Dream Variations

Dream Variations

by Langston Hughes

To fling my arms wide
In some place of the sun,
To whirl and to dance
Till the white day is done.
Then rest at cool evening
Beneath a tall tree
While night comes on gently,
Dark like me—
That is my dream!

To fling my arms wide
In the face of the sun,
Dance! Whirl! Whirl!
Till the quick day is done.
Rest at pale evening…
A tall, slim tree…
Night coming tenderly
Black like me.

I often wonder whether I know the true meaning of freedom when I’m encased in whiteness, when others’ first impressions of me neither reflects my culture nor who I am. But I think that, though Hughes was most likely referring to the sorrowful plight of the African-American, the poem might very well refer to me as well.

There have been so many times when all I’ve wanted to do is scream. The stress and the overwhelming desire to give up becomes so strong that I feel like I’m bursting from the inside out, like I’m filled with helium and, if I’m not held to the ground, I will somehow fly off in the far distance and return deflated and alone. “To fling my arms wide…” That’s what I’d rather do; to dance and whirl somewhere between sanity and madness, until the whiteness of hospital walls and sedating pills are done. Then, and only then, can the cool of night, that time when everyone sleeps and only I remain restless, come on gently as I fill page after page of writing the darkness that threatens to escape into society’s rigid, pale world.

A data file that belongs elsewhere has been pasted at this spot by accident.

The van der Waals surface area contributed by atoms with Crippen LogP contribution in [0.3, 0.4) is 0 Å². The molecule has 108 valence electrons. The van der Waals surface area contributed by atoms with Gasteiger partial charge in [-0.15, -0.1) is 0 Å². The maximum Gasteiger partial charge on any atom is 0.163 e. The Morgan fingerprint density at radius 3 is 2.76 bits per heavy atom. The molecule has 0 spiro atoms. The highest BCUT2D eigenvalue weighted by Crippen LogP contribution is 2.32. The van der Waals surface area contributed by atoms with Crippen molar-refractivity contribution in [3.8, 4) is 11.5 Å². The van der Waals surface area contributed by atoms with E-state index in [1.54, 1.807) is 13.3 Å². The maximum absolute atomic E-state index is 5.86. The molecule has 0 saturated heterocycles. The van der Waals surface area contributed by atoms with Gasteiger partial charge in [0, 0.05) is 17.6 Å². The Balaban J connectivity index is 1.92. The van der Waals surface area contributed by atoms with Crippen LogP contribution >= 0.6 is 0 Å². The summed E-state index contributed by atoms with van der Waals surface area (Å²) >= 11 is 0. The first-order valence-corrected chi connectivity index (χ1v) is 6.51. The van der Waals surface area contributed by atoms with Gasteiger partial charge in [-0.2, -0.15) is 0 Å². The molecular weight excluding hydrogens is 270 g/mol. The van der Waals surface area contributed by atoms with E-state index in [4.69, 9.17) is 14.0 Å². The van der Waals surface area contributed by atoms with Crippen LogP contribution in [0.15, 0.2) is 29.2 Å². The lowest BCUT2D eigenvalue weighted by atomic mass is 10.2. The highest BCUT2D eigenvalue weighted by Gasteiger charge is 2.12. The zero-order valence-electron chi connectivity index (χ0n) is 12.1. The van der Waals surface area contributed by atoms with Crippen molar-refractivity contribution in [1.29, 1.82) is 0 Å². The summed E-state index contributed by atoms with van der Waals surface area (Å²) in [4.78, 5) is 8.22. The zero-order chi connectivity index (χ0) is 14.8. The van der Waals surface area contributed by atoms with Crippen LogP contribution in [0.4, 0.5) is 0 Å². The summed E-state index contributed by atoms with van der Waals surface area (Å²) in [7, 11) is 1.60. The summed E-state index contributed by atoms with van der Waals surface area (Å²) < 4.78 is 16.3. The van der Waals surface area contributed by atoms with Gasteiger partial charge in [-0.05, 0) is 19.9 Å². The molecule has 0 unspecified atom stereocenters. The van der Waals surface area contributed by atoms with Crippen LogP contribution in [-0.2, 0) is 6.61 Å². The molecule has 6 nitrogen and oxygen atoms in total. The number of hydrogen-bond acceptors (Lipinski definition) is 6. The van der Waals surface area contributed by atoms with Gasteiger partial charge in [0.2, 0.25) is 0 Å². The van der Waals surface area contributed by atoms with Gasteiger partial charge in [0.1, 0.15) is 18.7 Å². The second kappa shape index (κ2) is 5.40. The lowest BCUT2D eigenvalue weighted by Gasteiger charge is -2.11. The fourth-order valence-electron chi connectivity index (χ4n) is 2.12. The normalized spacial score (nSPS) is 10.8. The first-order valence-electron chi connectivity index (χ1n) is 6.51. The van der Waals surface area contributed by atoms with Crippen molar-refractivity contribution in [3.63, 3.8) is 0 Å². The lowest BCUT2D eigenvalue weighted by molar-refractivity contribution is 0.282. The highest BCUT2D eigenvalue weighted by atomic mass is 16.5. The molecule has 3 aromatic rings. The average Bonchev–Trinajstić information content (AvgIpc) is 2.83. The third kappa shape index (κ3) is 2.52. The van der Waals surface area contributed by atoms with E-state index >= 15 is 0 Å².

“That is my dream!” To be able to give it all up (“fling my arms wide”) and face my responsibilities, my duties, the constricting expectations of functioning citizenship, and dance and whirl in their faces until all I do is write, write, write away my life, my sadness, my joys, my soul… then finally “rest at pale evening,” that place between doing and done, where night comes tenderly and I can finally understand the meaning of true freedom… “Black like me.”